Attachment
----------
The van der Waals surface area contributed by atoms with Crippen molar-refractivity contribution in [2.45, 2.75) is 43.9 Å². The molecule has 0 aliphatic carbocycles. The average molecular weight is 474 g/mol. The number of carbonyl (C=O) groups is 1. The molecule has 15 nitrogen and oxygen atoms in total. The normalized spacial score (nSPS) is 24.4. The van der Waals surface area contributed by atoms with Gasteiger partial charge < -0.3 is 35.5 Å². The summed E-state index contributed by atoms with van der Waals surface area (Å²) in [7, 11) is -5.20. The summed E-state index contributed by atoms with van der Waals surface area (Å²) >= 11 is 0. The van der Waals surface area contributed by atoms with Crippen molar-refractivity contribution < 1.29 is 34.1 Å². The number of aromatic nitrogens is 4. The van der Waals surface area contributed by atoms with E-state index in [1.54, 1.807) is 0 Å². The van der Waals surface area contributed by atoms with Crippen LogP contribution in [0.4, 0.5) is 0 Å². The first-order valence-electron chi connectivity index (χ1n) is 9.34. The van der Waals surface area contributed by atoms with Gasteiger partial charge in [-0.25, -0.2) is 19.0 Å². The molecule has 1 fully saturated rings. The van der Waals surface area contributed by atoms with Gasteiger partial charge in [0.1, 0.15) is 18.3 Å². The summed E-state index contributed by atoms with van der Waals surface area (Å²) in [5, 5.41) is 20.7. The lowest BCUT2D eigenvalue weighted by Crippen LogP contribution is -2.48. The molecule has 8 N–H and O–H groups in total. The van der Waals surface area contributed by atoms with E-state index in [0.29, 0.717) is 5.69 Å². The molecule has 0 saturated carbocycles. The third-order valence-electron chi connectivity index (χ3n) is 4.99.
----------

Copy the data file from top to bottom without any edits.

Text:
The van der Waals surface area contributed by atoms with Crippen molar-refractivity contribution in [2.45, 2.75) is 43.9 Å². The molecule has 0 aliphatic carbocycles. The average molecular weight is 474 g/mol. The number of carbonyl (C=O) groups is 1. The molecule has 15 nitrogen and oxygen atoms in total. The normalized spacial score (nSPS) is 24.4. The van der Waals surface area contributed by atoms with Gasteiger partial charge < -0.3 is 35.5 Å². The summed E-state index contributed by atoms with van der Waals surface area (Å²) in [7, 11) is -5.20. The summed E-state index contributed by atoms with van der Waals surface area (Å²) >= 11 is 0. The van der Waals surface area contributed by atoms with Crippen molar-refractivity contribution < 1.29 is 34.1 Å². The number of aromatic nitrogens is 4. The van der Waals surface area contributed by atoms with E-state index in [1.54, 1.807) is 0 Å². The van der Waals surface area contributed by atoms with Crippen LogP contribution in [0.4, 0.5) is 0 Å². The first-order valence-electron chi connectivity index (χ1n) is 9.34. The van der Waals surface area contributed by atoms with Gasteiger partial charge in [-0.25, -0.2) is 19.0 Å². The molecule has 1 fully saturated rings. The van der Waals surface area contributed by atoms with Gasteiger partial charge in [0.1, 0.15) is 18.3 Å². The summed E-state index contributed by atoms with van der Waals surface area (Å²) in [5, 5.41) is 20.7. The lowest BCUT2D eigenvalue weighted by Crippen LogP contribution is -2.48. The molecule has 8 N–H and O–H groups in total. The van der Waals surface area contributed by atoms with E-state index in [0.29, 0.717) is 5.69 Å². The molecule has 0 saturated carbocycles. The third-order valence-electron chi connectivity index (χ3n) is 4.99.